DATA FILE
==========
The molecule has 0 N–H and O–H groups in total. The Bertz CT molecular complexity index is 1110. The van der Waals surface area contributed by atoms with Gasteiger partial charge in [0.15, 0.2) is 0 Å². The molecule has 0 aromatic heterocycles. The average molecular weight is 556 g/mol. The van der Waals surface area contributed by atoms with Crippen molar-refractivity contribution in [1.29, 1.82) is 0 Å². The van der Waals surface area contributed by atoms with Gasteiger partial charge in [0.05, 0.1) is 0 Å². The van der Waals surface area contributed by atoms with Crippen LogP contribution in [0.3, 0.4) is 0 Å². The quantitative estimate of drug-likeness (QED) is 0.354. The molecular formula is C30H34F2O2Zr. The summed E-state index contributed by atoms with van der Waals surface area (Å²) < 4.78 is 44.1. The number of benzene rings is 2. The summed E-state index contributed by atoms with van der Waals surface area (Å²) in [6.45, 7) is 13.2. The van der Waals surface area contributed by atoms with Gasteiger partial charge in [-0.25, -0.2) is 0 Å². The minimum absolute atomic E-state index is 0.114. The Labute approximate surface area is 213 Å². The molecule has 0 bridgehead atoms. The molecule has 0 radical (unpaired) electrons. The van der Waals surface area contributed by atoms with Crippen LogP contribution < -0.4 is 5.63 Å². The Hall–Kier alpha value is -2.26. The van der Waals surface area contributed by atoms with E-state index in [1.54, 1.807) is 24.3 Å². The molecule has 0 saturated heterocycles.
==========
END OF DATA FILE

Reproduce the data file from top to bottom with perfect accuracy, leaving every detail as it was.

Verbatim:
The molecule has 0 N–H and O–H groups in total. The Bertz CT molecular complexity index is 1110. The van der Waals surface area contributed by atoms with Gasteiger partial charge in [0.15, 0.2) is 0 Å². The molecule has 0 aromatic heterocycles. The average molecular weight is 556 g/mol. The van der Waals surface area contributed by atoms with Crippen molar-refractivity contribution in [1.29, 1.82) is 0 Å². The van der Waals surface area contributed by atoms with Gasteiger partial charge in [0.05, 0.1) is 0 Å². The van der Waals surface area contributed by atoms with Crippen LogP contribution in [0.3, 0.4) is 0 Å². The quantitative estimate of drug-likeness (QED) is 0.354. The molecular formula is C30H34F2O2Zr. The summed E-state index contributed by atoms with van der Waals surface area (Å²) < 4.78 is 44.1. The number of benzene rings is 2. The summed E-state index contributed by atoms with van der Waals surface area (Å²) in [6.45, 7) is 13.2. The van der Waals surface area contributed by atoms with Gasteiger partial charge in [-0.25, -0.2) is 0 Å². The minimum absolute atomic E-state index is 0.114. The Labute approximate surface area is 213 Å². The molecule has 0 bridgehead atoms. The molecule has 0 radical (unpaired) electrons. The van der Waals surface area contributed by atoms with Crippen LogP contribution < -0.4 is 5.63 Å². The Hall–Kier alpha value is -2.26. The van der Waals surface area contributed by atoms with E-state index in [1.54, 1.807) is 24.3 Å². The molecule has 0 saturated heterocycles.